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'Parklet' Replaces 2 Parking Spaces In Andersonville

CHICAGO (CBS) -- The Andersonville neighborhood is home to Chicago's first "people spot," with a miniature park is taking the place of two parking spaces on Clark Street.

Moss Architecture and Studio Murmur were the co-designers of the city's first "parklet," at Clark Street and Farragut Avenue. It features bright blue built-in benches for seating, as well as an herb garden, native Illinois plants, bike parking, and a planted hill to lounge on.

The parklet is part of a push by two organizations – eco-Andersonville and the Andersonville Development Corporation – to make the neighborhood green in more ways than one. In particular, the groups note that most people who come to Andersonville are not driving.

"The trends are changing: the majority of people coming to Andersonville these days are not traveling by car, they are coming on foot, bicycle or the CTA," said Brian Bonnano of the Andersonville Development Corporation.

The parklet, which is located directly in front of the Akira boutique at 5228 N. Clark St., will provide an oasis in the midst of the heavily-trafficked thoroughfare.

"This project and future ones like it, are long-term investments for Andersonville," Bonnano said. "We know a parklet cannot offer all of the amenities of a full scale park, but we believe it can give people a place to take in the neighborhood, meet a friend, read a book, or even for a moment forget they are surrounded by brick and concrete."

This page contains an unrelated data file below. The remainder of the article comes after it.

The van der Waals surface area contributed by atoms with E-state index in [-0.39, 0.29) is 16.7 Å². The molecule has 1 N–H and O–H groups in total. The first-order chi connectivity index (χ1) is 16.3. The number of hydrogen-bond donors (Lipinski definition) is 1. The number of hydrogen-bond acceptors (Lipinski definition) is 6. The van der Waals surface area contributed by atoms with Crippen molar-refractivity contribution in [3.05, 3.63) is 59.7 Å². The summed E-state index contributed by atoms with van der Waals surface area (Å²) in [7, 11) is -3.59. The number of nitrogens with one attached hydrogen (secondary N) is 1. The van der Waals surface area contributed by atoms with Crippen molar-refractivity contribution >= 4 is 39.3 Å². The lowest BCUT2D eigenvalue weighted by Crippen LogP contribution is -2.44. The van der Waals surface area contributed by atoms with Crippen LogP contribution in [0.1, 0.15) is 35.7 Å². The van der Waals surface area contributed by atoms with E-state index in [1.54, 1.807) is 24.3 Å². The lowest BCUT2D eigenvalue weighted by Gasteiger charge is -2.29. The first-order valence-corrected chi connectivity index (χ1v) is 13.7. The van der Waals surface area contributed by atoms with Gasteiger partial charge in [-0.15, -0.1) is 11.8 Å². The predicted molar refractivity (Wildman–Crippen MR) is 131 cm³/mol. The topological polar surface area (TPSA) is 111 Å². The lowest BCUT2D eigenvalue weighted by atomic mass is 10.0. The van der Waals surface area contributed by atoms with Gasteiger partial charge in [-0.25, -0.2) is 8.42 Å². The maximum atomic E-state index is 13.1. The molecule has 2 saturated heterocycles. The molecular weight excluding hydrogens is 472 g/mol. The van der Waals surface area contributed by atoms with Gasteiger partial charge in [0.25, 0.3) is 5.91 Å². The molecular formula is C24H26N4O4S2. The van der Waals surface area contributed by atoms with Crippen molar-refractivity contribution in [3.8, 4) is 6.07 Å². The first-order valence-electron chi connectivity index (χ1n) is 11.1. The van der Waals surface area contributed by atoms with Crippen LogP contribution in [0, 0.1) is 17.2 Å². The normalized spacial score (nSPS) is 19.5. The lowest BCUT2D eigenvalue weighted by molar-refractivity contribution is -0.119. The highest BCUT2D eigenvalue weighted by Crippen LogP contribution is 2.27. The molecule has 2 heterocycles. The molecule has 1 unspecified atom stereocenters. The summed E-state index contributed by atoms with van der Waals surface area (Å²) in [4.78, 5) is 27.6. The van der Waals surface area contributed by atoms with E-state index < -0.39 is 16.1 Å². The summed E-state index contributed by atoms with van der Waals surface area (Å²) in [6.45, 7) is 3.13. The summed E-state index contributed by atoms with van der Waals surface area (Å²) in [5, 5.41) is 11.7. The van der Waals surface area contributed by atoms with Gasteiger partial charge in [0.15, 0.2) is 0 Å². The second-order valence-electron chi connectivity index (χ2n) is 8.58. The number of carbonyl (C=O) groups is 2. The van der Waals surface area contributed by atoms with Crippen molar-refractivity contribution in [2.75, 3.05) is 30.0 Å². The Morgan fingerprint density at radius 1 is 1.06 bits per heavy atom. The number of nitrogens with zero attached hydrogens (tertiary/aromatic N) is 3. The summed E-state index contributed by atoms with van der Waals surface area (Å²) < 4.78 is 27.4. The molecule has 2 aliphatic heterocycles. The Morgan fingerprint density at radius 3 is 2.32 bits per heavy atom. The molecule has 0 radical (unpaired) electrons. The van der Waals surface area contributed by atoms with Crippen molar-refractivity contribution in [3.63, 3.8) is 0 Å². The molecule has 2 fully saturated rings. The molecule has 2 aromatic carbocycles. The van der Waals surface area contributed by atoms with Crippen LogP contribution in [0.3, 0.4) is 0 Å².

The parklet is clad with panels made from recycled milk jugs. The native perennials that are planted in the space come from nearby Gethsemane Garden Supply.

"People spots" are one of four categories of "fun spots" the City of Chicago is seeking to create all around town. They will be in use during the spring, summer and early fall.

Another "people spot" is planned for Lincoln Avenue between the intersections with Southport and Wellington avenues and with Lakewood Avenue and George Street – in cooperation with the Lakeview Chamber of Commerce; and at and 47th Street at Greenwood and Champlain avenues, in conjunction with the Quad Communities Development Corporation.

The second model, "people streets," are streets that would be closed off for pedestrian use. They would be created from wide streets that could be narrowed, dead-end streets that are unnecessary, or streets that neighbors would like to cut off.

The third idea, "people plazas," are existing outdoor plazas and malls that could be "activated" into spaces for farmers markets and other public sales.

The fourth model, "people alleys," calls for transforming alleys into public plazas with tables and chairs for live music or art shows, during the evening hours when the alleys are not needed for garbage collection and deliveries.

Community groups and private companies have been creating similar "fun spots" on their own for years. For example, last September, Moss Architecture – the same firm behind the Andersonville parklet – turned several parking spaces on Southport Avenue near Cornelia Avenue into a makeshift "park," for an event called PARK(ing) Day.

"We pay the parking meter for the day, and roll out a park," Moss Design principal architect Matt Nardella said last September. The group set up plants in the park, and featured live music and bike repair.

The Andersonville parklet is supported financially by the Andersonville Development Corporation, as well as a Kickstarter campaign.

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